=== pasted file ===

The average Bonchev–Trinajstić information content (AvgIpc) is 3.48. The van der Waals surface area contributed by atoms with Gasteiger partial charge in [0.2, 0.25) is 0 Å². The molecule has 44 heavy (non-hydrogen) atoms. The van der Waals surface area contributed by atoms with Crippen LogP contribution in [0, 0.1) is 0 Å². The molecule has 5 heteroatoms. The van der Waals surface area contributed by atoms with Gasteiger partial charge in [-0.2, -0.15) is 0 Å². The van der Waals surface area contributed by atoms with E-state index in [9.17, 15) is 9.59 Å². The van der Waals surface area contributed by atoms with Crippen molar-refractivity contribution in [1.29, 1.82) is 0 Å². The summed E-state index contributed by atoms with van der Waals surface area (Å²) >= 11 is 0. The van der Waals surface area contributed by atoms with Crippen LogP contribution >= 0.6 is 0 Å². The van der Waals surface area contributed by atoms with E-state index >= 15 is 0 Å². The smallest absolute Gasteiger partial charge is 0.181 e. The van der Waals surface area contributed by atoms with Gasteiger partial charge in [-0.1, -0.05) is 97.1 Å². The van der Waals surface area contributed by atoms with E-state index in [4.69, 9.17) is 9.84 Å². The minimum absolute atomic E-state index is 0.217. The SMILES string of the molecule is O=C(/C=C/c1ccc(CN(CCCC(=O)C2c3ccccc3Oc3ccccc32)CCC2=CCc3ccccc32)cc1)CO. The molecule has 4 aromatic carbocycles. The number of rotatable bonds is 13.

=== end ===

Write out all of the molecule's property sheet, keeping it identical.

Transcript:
The average Bonchev–Trinajstić information content (AvgIpc) is 3.48. The van der Waals surface area contributed by atoms with Gasteiger partial charge in [0.2, 0.25) is 0 Å². The molecule has 44 heavy (non-hydrogen) atoms. The van der Waals surface area contributed by atoms with Crippen LogP contribution in [0, 0.1) is 0 Å². The molecule has 5 heteroatoms. The van der Waals surface area contributed by atoms with Gasteiger partial charge in [-0.2, -0.15) is 0 Å². The van der Waals surface area contributed by atoms with E-state index in [9.17, 15) is 9.59 Å². The van der Waals surface area contributed by atoms with Crippen molar-refractivity contribution in [1.29, 1.82) is 0 Å². The summed E-state index contributed by atoms with van der Waals surface area (Å²) >= 11 is 0. The van der Waals surface area contributed by atoms with Crippen LogP contribution >= 0.6 is 0 Å². The van der Waals surface area contributed by atoms with E-state index >= 15 is 0 Å². The smallest absolute Gasteiger partial charge is 0.181 e. The van der Waals surface area contributed by atoms with Gasteiger partial charge in [-0.1, -0.05) is 97.1 Å². The van der Waals surface area contributed by atoms with E-state index in [4.69, 9.17) is 9.84 Å². The minimum absolute atomic E-state index is 0.217. The SMILES string of the molecule is O=C(/C=C/c1ccc(CN(CCCC(=O)C2c3ccccc3Oc3ccccc32)CCC2=CCc3ccccc32)cc1)CO. The molecule has 4 aromatic carbocycles. The number of rotatable bonds is 13.